[​IMG]



    But every now and again, there would be opulent signs of the exclusivity.

    [​IMG]



    I liked that the walk contain information signs about the trees and plants.

    [​IMG]



    [​IMG]



    [​IMG]




    We also got great views of Hong Kong along the way. This one is looking down at the Mid-Levels and Central district and Kowloon on the other side.

    [​IMG]



    The gorgeous Harbour, with Ferry activity!

    [​IMG]



    The two shutterbugs were having fun! And it isn’t often that my dawdling son leads the pack.

    [​IMG]



    The view was spectacular and made even more so by the steep drop-offs of the Peak.

    [​IMG]



    [​IMG]



    There were also information posts about the area’s history. I did spend a bit of time reading each of them.

    [​IMG]



    The walk was not hard as the terrain was mostly flat. DS needed to take the odd breather here and there but he declined to stop here.

    [​IMG]



    (Continued in Next Post)
     
  6. ACDSNY

    ACDSNY I love my job! I love my job! I love my job!

    Joined:
    Jun 14, 2005
    Messages:
    10,738
    If I ever go to HK I might need you to go along or we'll never get a taxi, neither DH or I are very pushy.:rotfl2:

    Beautiful skyline pictures.
     
  7. PrincessInOz

    PrincessInOz Thanks for my avatar, Mary Jo!

    Joined:
    Feb 8, 2010
    Messages:
    98,132
    (Continued from Previous Post)


    This lookout was about 30 minutes into the walk (and that was with us stopping lots for pictures, reading and rests). I suspected it was the half-way point.

    [​IMG]



    It was incredibly green, and the plants were an indication to me that Hong Kong must be a very humid place.

    [​IMG]



    [​IMG]



    This Indian Rubber Tree is straight out of the memories of my childhood! I remember playing underneath many of these in my youth.

    [​IMG]



    At the 40 minute mark, we started to see signs of civilisation again. I was fooled into thinking that the end was near.

    [​IMG]



    [​IMG]



    But we turned another corner and I realised we still had a bit more to go.

    [​IMG]



    We had made it to Harlech Road.

    [​IMG]



    The picnic area was well used.

    [​IMG]



    As were the exercise stops along the way.

    [​IMG]



    [​IMG]



    Somewhere in the distance is Lantau Island. I’d had a full day away from Disney so the pull wasn’t as strong as it had been the night before.

    [​IMG]



    There is a pretty little waterfall feature along this road. I liked that the impatients were just blooming and adding their colour to the scene.

    [​IMG]



    Are we there yet? Not quite and not long to go.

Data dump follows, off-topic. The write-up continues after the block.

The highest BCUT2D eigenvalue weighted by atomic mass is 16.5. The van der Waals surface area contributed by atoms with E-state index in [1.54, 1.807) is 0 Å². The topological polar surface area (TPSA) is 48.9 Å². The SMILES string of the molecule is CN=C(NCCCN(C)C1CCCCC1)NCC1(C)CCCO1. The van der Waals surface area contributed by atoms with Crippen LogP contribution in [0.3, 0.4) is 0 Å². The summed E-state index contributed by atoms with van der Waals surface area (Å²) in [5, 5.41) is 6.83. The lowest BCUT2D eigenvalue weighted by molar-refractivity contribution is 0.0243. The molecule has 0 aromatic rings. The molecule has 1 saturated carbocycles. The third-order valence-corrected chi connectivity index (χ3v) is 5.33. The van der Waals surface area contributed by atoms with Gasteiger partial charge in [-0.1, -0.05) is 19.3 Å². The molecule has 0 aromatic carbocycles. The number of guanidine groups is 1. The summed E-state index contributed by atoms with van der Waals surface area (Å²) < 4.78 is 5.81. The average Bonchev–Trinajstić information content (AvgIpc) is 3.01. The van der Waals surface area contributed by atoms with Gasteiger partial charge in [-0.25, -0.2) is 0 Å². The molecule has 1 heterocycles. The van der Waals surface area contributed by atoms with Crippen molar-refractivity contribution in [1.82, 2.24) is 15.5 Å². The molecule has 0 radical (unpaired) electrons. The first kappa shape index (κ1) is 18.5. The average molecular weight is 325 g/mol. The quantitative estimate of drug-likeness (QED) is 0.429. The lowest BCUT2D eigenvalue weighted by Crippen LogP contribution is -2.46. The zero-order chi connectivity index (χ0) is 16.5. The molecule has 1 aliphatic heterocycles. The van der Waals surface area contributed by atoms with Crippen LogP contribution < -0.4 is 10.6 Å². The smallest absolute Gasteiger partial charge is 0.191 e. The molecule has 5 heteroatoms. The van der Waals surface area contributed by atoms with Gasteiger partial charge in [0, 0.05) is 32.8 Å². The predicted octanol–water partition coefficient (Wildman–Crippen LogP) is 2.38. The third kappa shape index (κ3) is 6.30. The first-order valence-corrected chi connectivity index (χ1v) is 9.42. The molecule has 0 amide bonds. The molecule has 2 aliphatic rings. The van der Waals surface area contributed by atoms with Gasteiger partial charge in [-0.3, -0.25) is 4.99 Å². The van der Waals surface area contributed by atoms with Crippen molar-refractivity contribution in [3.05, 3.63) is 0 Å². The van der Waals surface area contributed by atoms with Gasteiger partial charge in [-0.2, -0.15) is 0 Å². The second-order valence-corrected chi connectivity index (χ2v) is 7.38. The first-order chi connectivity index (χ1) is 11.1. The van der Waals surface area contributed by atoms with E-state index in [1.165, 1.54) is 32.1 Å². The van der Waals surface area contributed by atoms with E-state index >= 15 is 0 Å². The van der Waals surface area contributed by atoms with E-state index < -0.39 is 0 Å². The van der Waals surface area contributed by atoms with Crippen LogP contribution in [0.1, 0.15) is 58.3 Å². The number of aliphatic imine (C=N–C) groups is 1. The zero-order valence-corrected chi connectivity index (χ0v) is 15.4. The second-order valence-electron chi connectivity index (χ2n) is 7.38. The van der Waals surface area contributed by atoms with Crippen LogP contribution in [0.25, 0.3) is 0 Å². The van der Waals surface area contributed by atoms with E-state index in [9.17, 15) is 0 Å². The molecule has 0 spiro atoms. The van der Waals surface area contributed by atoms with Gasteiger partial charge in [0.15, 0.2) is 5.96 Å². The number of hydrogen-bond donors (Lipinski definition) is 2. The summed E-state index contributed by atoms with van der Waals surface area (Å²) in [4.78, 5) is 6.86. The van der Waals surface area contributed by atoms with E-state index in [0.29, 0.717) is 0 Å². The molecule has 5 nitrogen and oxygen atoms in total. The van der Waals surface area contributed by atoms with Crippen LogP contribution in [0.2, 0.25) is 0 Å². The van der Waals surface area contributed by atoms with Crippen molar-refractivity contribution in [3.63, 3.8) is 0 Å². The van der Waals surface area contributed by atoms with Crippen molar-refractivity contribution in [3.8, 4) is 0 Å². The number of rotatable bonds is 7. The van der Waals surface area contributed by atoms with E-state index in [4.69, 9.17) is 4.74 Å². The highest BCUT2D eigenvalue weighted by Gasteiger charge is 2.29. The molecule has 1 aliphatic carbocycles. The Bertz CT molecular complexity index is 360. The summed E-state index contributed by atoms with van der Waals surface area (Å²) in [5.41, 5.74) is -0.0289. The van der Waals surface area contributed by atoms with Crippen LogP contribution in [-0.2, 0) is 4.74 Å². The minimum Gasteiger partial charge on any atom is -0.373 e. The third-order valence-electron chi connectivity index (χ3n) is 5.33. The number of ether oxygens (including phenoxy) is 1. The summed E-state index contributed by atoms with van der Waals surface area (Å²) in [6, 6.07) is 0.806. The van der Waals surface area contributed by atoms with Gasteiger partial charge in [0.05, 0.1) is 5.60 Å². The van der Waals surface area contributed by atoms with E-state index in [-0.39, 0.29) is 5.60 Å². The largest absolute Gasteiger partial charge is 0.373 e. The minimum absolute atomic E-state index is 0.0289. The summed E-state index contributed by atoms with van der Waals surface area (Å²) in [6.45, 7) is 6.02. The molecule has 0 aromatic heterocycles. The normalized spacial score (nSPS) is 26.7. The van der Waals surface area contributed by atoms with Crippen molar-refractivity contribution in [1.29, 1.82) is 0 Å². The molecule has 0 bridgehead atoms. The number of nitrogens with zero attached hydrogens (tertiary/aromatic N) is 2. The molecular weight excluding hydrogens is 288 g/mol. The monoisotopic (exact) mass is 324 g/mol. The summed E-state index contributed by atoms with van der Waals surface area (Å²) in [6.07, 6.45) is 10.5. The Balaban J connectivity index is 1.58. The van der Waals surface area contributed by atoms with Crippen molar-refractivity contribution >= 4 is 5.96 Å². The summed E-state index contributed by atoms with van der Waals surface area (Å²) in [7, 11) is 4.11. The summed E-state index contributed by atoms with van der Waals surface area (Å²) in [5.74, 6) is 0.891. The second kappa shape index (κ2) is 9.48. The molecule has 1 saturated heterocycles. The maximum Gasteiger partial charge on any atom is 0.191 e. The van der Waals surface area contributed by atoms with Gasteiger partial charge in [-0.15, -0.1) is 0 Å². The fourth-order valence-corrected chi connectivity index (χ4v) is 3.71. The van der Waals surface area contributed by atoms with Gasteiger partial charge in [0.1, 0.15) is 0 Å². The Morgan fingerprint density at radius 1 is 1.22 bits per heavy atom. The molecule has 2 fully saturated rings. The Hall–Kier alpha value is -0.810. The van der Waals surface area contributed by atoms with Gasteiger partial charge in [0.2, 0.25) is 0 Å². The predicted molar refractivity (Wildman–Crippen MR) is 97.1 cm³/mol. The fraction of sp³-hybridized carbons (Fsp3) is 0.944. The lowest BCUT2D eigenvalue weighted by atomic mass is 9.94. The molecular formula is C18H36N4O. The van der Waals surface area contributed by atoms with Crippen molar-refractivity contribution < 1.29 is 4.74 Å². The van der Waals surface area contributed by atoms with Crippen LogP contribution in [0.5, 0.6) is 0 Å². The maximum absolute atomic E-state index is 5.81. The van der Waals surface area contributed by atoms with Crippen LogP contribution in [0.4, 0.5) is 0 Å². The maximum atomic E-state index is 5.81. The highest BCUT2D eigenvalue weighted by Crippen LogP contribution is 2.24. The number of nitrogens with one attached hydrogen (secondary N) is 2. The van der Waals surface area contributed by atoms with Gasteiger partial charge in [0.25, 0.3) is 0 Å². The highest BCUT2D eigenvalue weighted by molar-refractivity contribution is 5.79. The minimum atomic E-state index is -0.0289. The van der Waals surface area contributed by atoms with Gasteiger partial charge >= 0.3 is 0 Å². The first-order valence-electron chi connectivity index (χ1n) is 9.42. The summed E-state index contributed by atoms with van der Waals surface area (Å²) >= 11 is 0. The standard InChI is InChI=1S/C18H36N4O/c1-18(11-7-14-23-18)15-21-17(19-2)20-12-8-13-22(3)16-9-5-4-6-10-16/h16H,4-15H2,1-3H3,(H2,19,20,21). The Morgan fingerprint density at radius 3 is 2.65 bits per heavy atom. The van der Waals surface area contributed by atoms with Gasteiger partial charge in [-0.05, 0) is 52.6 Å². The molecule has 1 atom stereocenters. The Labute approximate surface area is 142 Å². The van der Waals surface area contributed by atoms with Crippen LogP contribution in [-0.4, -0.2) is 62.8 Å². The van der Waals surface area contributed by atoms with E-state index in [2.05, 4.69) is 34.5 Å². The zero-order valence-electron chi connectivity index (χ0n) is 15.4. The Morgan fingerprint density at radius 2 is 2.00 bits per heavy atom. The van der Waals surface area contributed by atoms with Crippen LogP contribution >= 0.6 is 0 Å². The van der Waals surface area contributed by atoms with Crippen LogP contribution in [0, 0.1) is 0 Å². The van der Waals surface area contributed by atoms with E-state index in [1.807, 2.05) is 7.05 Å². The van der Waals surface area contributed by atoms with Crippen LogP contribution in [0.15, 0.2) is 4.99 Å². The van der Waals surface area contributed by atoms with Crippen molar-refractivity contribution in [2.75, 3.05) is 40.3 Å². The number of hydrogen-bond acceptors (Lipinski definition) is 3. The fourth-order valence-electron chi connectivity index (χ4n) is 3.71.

[​IMG]



    I guess this is the circuit we had walked.

    [​IMG]



    It took us just a little over an hour to complete the walk, with loads of stops. We had a lot of fun on it and we were all glad to have done it. The views had been great and it was nice to see the greenery in Hong Kong.



    princess::upsidedow
     
  8. ACDSNY

    ACDSNY I love my job! I love my job! I love my job!

    Joined:
    Jun 14, 2005
    Messages:
    10,738
    Victoria Peak looks like a fun place to explore in the daytime. Nice family pic too.
     
  9. kmedina

    kmedina Loves all things Disney

    Joined:
    Jan 23, 2011
    Messages:
    4,794
    I know you tried so hard to explain the train station, but I was still going :confused3. Directions and I do not do well together. When I was 16, I used to get lost driving home from work. My Dad waited nightly for my call. Thank goodness DH has a better sense of direction. The buildings are so beautiful there, and the Peak is like nothing I've ever seen. Glad you went back to see it in the daytime. The view from the trails is amazing.
     
  10. PrincessInOz

    PrincessInOz Thanks for my avatar, Mary Jo!

    Joined:
    Feb 8, 2010
    Messages:
    98,132
    OT - seems like not so long ago, I posted my 30,000th post on this thread.


    Where has the last 10,000 posts gone????? :confused3



    40,000!




    princess::upsidedow
     
  11. ehsmum

    ehsmum Mouseketeer

    Joined:
    Aug 23, 2009
    Messages:
    477
    You've only got 35000+ more posts then me!

    We felt like we had so much time with 4 days in HK but I'm so envious of the extra time you had! We saw pretty much everything but we did rush through - we had lunch and a quick look at the view at the Peak. We certainly didn't have time to explore like you did.

    I so hear you on the exits of the MTR stations! We got lost so many times! The only time it really bothered us was at the end of the day when we were exhausted after a full day sightseeing.
     
  12. Princess_Melanie

    Princess_Melanie Princess in Training